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Shuoli Zhao, Chengyan Yue, Mary H. Meyer, and Charles R. Hall

and 96% of flowers were purchased for female recipients ( Society of American Florists, 2005 ; Yue and Hall, 2010 ). Meanwhile, preferences for flower cultivar and color also vary by gender ( Yue and Behe, 2010 ) and age group ( Yue and Hall, 2010

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M. Gabriela Buamscha, James E. Altland, Dan M. Sullivan, Donald A. Horneck, and John P.G. McQueen

Container nurseries in Oregon use fresh and aged douglas fir bark (DFB). Although there is no general agreement as to what constitutes fresh, aged, or composted bark, the terms are used frequently in the nursery industry. For clarity, we offer the

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M. Gabriela Buamscha, James E. Altland, Daniel M. Sullivan, and Donald A. Horneck

nursery substrates (60% to 80% of the substrate mix, personal observation) and is often incorporated to some extent with peatmoss, sand, compost, pumice, and other materials, including fertilizers. Fresh and aged DFB are used in Oregon (OR) container

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William Garrett Owen

age or stage of development ( Tolman et al., 1990 ). For instance, Bryson and Mills (2014) reported an estimated age and where the leaf tissue was sampled by stating “mature leaves from new growth,” while Campbell (2000) only reported leaf tissue

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Gokhan Hacisalihoglu

-maintenance grass that is common on lawns, especially in northern Florida ( Table 1 ). Table 1. Sources, uses, and cultivars of three warm-season turfgrass species used for seed germination, matriconditioning, and aging studies in Tallahassee, FL. Establishing a

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Charles S. Vavrina

The research reviewed here represents the majority of the information available on transplant age to date. When the results of these studies are distilled down to the “ideal” transplant age for setting of a specific crop, we generally arrive at the recommendations found in the 1962 edition of Knott's Handbook for Vegetable Growers. The conflicting results in the literature on transplant age may be due to the different environmental and cultural conditions that the plants were exposed to, both in the greenhouse and in the field. The studies did reveal that the transplant age window for certain crops might be wider than previously thought. Older transplants generally result in earlier yields while younger transplants will produce comparable yields, but take longer to do so. Our modern cultivars, improved production systems, and technical expertise enable us to produce high yields regardless of transplant age. The data, in general, support the view that if a vegetable grower requires resets after an catastrophic establishment failure (freeze, flood, etc.), they need not fear the older plants usually on hand at the transplant production facility.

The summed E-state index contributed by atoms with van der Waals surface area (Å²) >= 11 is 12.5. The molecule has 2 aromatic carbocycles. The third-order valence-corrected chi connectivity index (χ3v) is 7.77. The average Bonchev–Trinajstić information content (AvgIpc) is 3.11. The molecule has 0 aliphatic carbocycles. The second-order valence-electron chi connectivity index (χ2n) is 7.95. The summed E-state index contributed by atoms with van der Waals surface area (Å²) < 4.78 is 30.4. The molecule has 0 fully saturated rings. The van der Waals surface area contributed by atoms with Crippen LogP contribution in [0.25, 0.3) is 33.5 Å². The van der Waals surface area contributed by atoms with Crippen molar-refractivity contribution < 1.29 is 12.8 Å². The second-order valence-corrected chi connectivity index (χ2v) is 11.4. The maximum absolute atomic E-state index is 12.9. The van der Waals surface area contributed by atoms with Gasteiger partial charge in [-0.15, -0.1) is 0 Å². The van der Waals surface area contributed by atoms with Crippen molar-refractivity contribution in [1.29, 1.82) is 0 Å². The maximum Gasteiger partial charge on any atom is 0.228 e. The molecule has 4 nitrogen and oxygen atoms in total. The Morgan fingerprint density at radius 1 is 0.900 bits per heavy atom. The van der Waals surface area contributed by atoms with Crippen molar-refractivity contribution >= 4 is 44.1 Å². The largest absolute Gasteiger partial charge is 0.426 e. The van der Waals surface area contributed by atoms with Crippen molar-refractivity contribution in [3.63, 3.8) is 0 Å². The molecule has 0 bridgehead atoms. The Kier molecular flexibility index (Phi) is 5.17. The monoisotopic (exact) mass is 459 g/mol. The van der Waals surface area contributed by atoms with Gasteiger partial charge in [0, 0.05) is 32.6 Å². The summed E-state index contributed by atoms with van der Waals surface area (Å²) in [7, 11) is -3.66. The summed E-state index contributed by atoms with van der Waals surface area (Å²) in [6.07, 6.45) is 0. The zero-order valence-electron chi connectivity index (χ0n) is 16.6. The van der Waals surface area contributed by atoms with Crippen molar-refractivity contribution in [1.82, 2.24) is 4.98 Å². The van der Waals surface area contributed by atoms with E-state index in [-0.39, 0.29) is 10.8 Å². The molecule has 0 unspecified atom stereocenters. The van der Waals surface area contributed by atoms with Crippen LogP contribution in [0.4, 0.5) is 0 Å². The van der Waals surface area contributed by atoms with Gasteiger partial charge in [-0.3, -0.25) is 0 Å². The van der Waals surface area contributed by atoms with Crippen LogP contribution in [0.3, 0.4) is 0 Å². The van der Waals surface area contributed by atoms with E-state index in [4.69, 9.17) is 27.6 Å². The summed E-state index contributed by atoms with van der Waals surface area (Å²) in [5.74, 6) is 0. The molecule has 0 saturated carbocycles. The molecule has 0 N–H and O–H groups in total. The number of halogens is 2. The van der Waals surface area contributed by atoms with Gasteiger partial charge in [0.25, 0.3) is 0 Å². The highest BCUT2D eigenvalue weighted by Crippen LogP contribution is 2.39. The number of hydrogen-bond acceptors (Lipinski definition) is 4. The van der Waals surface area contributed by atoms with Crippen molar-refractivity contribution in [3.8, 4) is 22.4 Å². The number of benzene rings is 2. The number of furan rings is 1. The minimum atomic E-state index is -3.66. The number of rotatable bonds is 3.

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Charles S. Vavrina and Michael D. Orzolek

As early as 1929, university scientists began the quest to determine the ideal age at which to transplant tomatoes (Lycopersicon esculentum Mill.). Investigations have included seedlings of 2 to 15 weeks of age produced in wood, peat, plastic, or Styrofoam containers. Early researchers often omitted descriptions of soil mixes and nutrient regimes, and used a wide variety of container types. Later investigators were inclined to use commercial soilless mixes, well-defined nutrient regimes, and polystyrene trays. Pioneers of transplant age research tended to use plants of 7 weeks and older, whereas work within the past 30 years has concentrated on younger plants. Many researchers drew conclusions after only 1 year of experimentation, while others found that results varied across years. Prior to the 1980s, virtually all studies were initiated and conducted in areas far from the thriving transplant industry established in the southeastern United States. Southern-grown transplants often were not in cluded for comparison, and few studies were implemented using plants grown under commercial conditions. After more than 60 years of transplant age research, it appears that transplants of 2 to 13 weeks can produce comparable yields, depending on the many factors involved in commercial production.

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Yan-Ling Zheng and Huan-Cheng Ma

Seed deterioration is expressed as the loss of quality, viability, and vigor during aging. Several comprehensive reviews have identified free radical-mediated lipid peroxidation, enzyme inactivation or protein degradation, disruption of cellular

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Bahlebi K. Eiasu, Viwe Dyafta, and Hintsa T. Araya

, 2009 ). According to Schwab et al. (2008) , the international trade of essential oil increases annually on average by 10% a year. It is well documented that plant developmental stages as well as leaf ages have a strong effect on the volatile

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Corinne F.J. Rutzke, Alan G. Taylor, and Ralph L. Obendorf

( Kataki and Taylor, 1997 , 2001 ; Taylor et al., 1999 ). The ANA ratio index test was shown to detect the early phases of seed aging for several species. The test for cabbage seeds uses two states of oxygen availability (aerobic and hypoxic) and two